Wednesday, 9 June 2010

Getting Your Sad On

Guide dogs have a really weird effect on me. I'm finding it difficult to put it down in words, but I think it's something to do with this incredible partnership between dog and human, the trust that echoes so clearly between them. It's something like nostalgia and regret and pride all rolled into on, something to do with relishing a sad moment, enjoying an overwhelming joy that comes when someone perfoms so well despite the circumstances. Then again, it's just the fact that the dog has managed to find a job despite the recession that gets me so emotional.

Do you ever watch World War 1 documentaries? It's the same thing. The photographs and anecdotes and history are all so powerful and interesting, but I always sit on my couch enveloped by this niggling sadness in the knowledge that nearly a century later there is nothing that can be done for those poor boys who have already disappeared in the mud of Ypres and Passchendaele. The Discovery Channel apparently feels no remorse for putting me through this, and I spend the rest of the day guiltily reading about Harry Patch on Wikipedia.

You'll be happy to know that this addictive depressant can be imbibed aurally, too. Like employed dogs and the Great War, the music of Nick Drake is the painful cut in my mouth that I just can't stop prodding. The tall, soft-spoken revolutionary of the folk world died at the age of 26 before his fame could catch up with him. He was extremely shy and abhorred any form of public performance and I remember reading once that while recording his final album his self-confidence reached such a low point that he had to sit in the corner of a room and face the wall while he sang. Poor Nick.

Something that makes folk a particularly powerful genre is its ability to span musical generations. A song written in the first half of the 20th century can be recorded and re-recorded by so many different artists that by the time it gets to Spotify people forget who even put it to paper in the first place. 'Blues Run the Game' is one of those hand-me-down songs that I find particulary poignant, especially since Nick Drake performs his own stunning rendition: knowing his sad history makes the lyrics that much more powerful.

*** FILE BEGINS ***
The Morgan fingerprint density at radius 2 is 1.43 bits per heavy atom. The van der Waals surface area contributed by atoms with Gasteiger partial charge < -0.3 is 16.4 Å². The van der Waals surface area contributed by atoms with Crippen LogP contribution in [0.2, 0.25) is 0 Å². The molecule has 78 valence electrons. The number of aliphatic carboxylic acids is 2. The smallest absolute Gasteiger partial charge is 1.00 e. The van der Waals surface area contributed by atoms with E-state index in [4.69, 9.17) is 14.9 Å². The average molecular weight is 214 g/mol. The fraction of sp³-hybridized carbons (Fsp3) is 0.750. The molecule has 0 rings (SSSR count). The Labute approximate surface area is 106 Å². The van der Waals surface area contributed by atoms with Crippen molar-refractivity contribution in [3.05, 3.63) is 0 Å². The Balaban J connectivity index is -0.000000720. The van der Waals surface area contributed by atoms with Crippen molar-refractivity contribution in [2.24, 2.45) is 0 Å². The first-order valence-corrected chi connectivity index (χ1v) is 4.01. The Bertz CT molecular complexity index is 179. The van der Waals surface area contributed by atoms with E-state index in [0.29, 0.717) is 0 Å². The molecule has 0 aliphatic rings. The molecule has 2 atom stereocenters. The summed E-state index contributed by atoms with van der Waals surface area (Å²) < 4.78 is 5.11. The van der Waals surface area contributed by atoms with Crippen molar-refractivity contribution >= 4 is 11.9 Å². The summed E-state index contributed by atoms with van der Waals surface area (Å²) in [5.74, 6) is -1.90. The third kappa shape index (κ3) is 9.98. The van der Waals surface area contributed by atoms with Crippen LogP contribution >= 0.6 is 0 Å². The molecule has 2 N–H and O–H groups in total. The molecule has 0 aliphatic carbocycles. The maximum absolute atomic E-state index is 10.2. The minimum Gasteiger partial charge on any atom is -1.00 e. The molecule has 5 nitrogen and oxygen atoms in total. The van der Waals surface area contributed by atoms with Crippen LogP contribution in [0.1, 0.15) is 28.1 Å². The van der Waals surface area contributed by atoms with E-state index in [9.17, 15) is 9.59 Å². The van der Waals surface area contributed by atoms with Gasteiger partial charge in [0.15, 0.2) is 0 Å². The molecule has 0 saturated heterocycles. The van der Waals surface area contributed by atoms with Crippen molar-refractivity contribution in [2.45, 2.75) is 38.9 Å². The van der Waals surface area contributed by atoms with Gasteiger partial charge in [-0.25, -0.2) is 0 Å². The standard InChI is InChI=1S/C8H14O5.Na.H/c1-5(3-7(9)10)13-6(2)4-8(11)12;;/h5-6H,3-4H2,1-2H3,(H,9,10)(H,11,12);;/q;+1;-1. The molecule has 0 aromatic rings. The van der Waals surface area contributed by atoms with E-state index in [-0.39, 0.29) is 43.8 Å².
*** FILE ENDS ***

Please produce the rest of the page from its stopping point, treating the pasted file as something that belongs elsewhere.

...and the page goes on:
I'm sorry if I've now made you want to put on a pair of sweat pants and sulkily watch Wifeswap all day, but I hope you can recognise the bittersweet feeling I've been awkwardly trying to express within this post. Do you also have a song or a subject that you love to torture yourself with? Is there some video from your childhood that chokes you up just as much as it cheers you up?

I won't mind if you can't think of anything, but do go ahead and listen to Nick Drake's version of 'Blues Run the Game'. Fame reached him posthumously but I hope somehow he knows.



  1. Hello, Luke! I found your blog through a rather long and convoluted trail beginning over at Holly's blog, and in the week or so I've been reading this, I've realized that we have exceedingly similar taste in music. And, well, similar aesthetic sensibilities in general.

    I rarely comment on what I read in the virtual world, but (for some reason or another) I felt compelled to with this. So, hi, and thanks for appreciating folk -- it's vastly underrated beauty.

    I noticed that you mentioned Johnny Flynn a few posts back, and I thought I'd point you towards Mumford & Sons (if you haven't heard them already). They've changed my life; who knows, they may change yours too.

  2. Hey Luke, Ryan here. I'm commenting after speaking to you at Tom's. Love the blog! My response to the closing question in your latest entry is to suggest the song 'Streets of London' by Ralph McTell, a song, which a folk Ayatollah like yourself must have heard of.

    I was in Dublin, at an Irish folk night held in a Pub which WB Yeats and the Dubliners once frequented and after the resident folk band there had finished their set, they decided to open the floor to the audience to play or sing whatever took their fancy and I decided to give this song a crack just... well... for the 'craic'. It is a particularly sado-masochistic song to listen to, so sad are the lyrics. But quite beautiful.

  3. Shut the folk up. You like folk music too? I fell in love with it in high school and remain hooked.

    Nick's the best. Completely agree.

    Also, this made my day: Then again, it's just the fact that the dog has managed to find a job despite the recession that gets me so emotional.